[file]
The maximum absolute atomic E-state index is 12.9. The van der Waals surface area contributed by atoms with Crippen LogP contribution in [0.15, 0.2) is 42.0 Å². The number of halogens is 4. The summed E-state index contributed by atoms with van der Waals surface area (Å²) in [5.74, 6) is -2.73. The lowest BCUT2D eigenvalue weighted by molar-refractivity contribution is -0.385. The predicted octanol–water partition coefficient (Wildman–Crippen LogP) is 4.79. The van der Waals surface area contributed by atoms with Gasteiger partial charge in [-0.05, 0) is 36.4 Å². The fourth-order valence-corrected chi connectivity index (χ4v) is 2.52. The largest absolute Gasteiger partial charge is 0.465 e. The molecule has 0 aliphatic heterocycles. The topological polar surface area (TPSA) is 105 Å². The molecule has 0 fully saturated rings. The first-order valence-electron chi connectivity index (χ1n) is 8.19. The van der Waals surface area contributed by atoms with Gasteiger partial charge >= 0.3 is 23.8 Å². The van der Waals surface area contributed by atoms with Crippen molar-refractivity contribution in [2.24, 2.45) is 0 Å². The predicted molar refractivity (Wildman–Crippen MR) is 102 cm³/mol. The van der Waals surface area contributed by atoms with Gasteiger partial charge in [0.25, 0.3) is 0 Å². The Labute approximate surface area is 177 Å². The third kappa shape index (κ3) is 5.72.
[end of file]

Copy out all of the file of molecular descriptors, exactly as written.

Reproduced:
The maximum absolute atomic E-state index is 12.9. The van der Waals surface area contributed by atoms with Crippen LogP contribution in [0.15, 0.2) is 42.0 Å². The number of halogens is 4. The summed E-state index contributed by atoms with van der Waals surface area (Å²) in [5.74, 6) is -2.73. The lowest BCUT2D eigenvalue weighted by molar-refractivity contribution is -0.385. The predicted octanol–water partition coefficient (Wildman–Crippen LogP) is 4.79. The van der Waals surface area contributed by atoms with Gasteiger partial charge in [-0.05, 0) is 36.4 Å². The fourth-order valence-corrected chi connectivity index (χ4v) is 2.52. The largest absolute Gasteiger partial charge is 0.465 e. The molecule has 0 aliphatic heterocycles. The topological polar surface area (TPSA) is 105 Å². The molecule has 0 fully saturated rings. The first-order valence-electron chi connectivity index (χ1n) is 8.19. The van der Waals surface area contributed by atoms with Gasteiger partial charge >= 0.3 is 23.8 Å². The van der Waals surface area contributed by atoms with Crippen molar-refractivity contribution in [2.24, 2.45) is 0 Å². The predicted molar refractivity (Wildman–Crippen MR) is 102 cm³/mol. The van der Waals surface area contributed by atoms with Gasteiger partial charge in [0.25, 0.3) is 0 Å². The Labute approximate surface area is 177 Å². The third kappa shape index (κ3) is 5.72.